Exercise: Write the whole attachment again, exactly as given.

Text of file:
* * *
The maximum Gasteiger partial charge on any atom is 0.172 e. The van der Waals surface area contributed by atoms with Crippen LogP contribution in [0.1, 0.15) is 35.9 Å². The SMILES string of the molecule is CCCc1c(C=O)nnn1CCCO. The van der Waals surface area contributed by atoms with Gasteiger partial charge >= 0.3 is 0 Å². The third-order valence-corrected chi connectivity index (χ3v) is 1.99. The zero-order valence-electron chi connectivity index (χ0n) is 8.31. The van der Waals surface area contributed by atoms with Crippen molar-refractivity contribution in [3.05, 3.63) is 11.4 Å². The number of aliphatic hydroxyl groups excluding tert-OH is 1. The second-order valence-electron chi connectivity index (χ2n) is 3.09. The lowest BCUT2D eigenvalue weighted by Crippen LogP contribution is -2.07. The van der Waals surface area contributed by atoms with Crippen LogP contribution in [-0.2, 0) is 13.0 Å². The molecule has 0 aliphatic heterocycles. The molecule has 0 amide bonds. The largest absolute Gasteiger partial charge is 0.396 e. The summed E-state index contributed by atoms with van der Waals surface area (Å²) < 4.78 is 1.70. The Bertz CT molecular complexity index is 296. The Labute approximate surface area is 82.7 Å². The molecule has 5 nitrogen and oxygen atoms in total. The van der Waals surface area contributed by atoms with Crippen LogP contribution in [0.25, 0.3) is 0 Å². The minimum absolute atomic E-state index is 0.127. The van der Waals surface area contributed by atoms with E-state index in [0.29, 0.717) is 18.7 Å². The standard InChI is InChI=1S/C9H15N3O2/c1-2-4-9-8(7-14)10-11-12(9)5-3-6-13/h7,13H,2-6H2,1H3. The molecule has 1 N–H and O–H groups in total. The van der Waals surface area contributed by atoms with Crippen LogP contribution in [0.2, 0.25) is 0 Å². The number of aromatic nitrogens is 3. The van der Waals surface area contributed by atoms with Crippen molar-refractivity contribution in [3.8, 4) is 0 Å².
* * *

The maximum Gasteiger partial charge on any atom is 0.172 e. The van der Waals surface area contributed by atoms with Crippen LogP contribution in [0.1, 0.15) is 35.9 Å². The SMILES string of the molecule is CCCc1c(C=O)nnn1CCCO. The van der Waals surface area contributed by atoms with Gasteiger partial charge >= 0.3 is 0 Å². The third-order valence-corrected chi connectivity index (χ3v) is 1.99. The zero-order valence-electron chi connectivity index (χ0n) is 8.31. The van der Waals surface area contributed by atoms with Crippen molar-refractivity contribution in [3.05, 3.63) is 11.4 Å². The number of aliphatic hydroxyl groups excluding tert-OH is 1. The second-order valence-electron chi connectivity index (χ2n) is 3.09. The lowest BCUT2D eigenvalue weighted by Crippen LogP contribution is -2.07. The van der Waals surface area contributed by atoms with Crippen LogP contribution in [-0.2, 0) is 13.0 Å². The molecule has 0 aliphatic heterocycles. The molecule has 0 amide bonds. The largest absolute Gasteiger partial charge is 0.396 e. The summed E-state index contributed by atoms with van der Waals surface area (Å²) < 4.78 is 1.70. The Bertz CT molecular complexity index is 296. The Labute approximate surface area is 82.7 Å². The molecule has 5 nitrogen and oxygen atoms in total. The van der Waals surface area contributed by atoms with Crippen LogP contribution in [0.25, 0.3) is 0 Å². The minimum absolute atomic E-state index is 0.127. The van der Waals surface area contributed by atoms with E-state index in [0.29, 0.717) is 18.7 Å². The standard InChI is InChI=1S/C9H15N3O2/c1-2-4-9-8(7-14)10-11-12(9)5-3-6-13/h7,13H,2-6H2,1H3. The molecule has 1 N–H and O–H groups in total. The van der Waals surface area contributed by atoms with Crippen LogP contribution in [0.2, 0.25) is 0 Å². The number of aromatic nitrogens is 3. The van der Waals surface area contributed by atoms with Crippen molar-refractivity contribution in [3.8, 4) is 0 Å².